The Quebec Minister of Culture and Communications has announced that proposed amendments to the regulations under the Charter of the French Language will come into force on November 24, 2016. The amendments are intended to ensure the presence of French language on the storefront of businesses that display non-French trademarks on public signs, while purporting to respect the trademark exception.
As reported in our May 9, 2016 IP Update, the amendments provide that where a non-French trademark appears on a public sign, such must be accompanied by a generic term or a description of the products or services concerned, a slogan or any other indication in French informing consumers and passersby of the products or services offered. An appropriate display would give a permanent visibility to French, similar to that of the non-French trademark displayed and also be legible together with the non-French trademark. However, the display in the French language is not required to be at the same place, in the same number, in the same materials or in the same size as the non-French trademark.
Quebec business owners should be aware that while the amendments target public storefront signs, the amendments specifically provide that the language requirements apply to signs and posters “outside an immovable” property, which include:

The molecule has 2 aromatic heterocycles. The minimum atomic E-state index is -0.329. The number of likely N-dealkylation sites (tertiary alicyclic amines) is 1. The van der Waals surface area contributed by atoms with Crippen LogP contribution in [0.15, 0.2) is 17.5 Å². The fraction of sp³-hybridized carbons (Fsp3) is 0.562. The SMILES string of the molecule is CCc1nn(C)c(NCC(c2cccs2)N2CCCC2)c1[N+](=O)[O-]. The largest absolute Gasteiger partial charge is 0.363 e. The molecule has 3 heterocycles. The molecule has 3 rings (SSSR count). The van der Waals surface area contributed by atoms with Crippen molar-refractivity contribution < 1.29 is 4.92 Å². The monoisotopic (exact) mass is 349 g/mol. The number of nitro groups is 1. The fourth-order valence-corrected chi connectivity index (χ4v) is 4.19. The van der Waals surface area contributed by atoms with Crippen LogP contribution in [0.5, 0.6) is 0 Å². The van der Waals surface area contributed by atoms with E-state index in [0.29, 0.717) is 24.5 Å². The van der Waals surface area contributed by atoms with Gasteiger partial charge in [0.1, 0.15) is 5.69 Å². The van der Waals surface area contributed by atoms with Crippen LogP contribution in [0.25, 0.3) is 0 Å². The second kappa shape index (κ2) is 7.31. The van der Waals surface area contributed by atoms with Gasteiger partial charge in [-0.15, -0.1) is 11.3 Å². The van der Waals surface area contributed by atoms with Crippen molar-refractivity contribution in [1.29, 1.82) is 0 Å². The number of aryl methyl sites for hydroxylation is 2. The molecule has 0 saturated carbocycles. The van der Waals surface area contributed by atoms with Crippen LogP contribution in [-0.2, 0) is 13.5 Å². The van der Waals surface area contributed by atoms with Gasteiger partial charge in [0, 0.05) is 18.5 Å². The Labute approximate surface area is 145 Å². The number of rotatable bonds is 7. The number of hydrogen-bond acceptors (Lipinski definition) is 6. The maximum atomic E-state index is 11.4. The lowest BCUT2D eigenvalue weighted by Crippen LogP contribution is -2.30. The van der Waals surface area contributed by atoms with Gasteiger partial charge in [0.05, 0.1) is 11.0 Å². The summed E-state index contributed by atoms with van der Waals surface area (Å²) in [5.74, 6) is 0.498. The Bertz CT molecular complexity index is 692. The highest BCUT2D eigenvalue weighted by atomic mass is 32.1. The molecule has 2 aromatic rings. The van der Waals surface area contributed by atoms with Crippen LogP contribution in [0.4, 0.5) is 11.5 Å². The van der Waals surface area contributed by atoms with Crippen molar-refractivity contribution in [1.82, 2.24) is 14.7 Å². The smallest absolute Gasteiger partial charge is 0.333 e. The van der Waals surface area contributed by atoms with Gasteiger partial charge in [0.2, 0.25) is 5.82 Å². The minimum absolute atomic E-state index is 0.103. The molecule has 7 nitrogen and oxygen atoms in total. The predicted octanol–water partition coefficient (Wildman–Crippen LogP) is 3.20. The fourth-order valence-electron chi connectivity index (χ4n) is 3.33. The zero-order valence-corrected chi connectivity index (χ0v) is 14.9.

- signs or posters related or attached to an immovable, including its roof;
- signs or posters outside premises situated in an immovable or a larger property complex, such as a mall or shopping centre, underground or not;
- signs or posters inside an immovable or premises, if their installation or characteristics are intended to be seen from the outside; and
- subject to certain exceptions, signs or posters appearing on an independent structure near an immovable or premise.
The new regulations will apply to all new signage as of November 24, 2016. For existing signage, the regulations provide a 3-year grace period for business owners to comply.
In parallel, the Office québecois de la langue française has prepared two illustrative guides that will be distributed to all businesses in Quebec. The first guide specifically deals with the display of trademarks, including the obligations with regard to the public display of trademarks exclusively in a language other than French, while the second guide addresses the general linguistic obligations of businesses.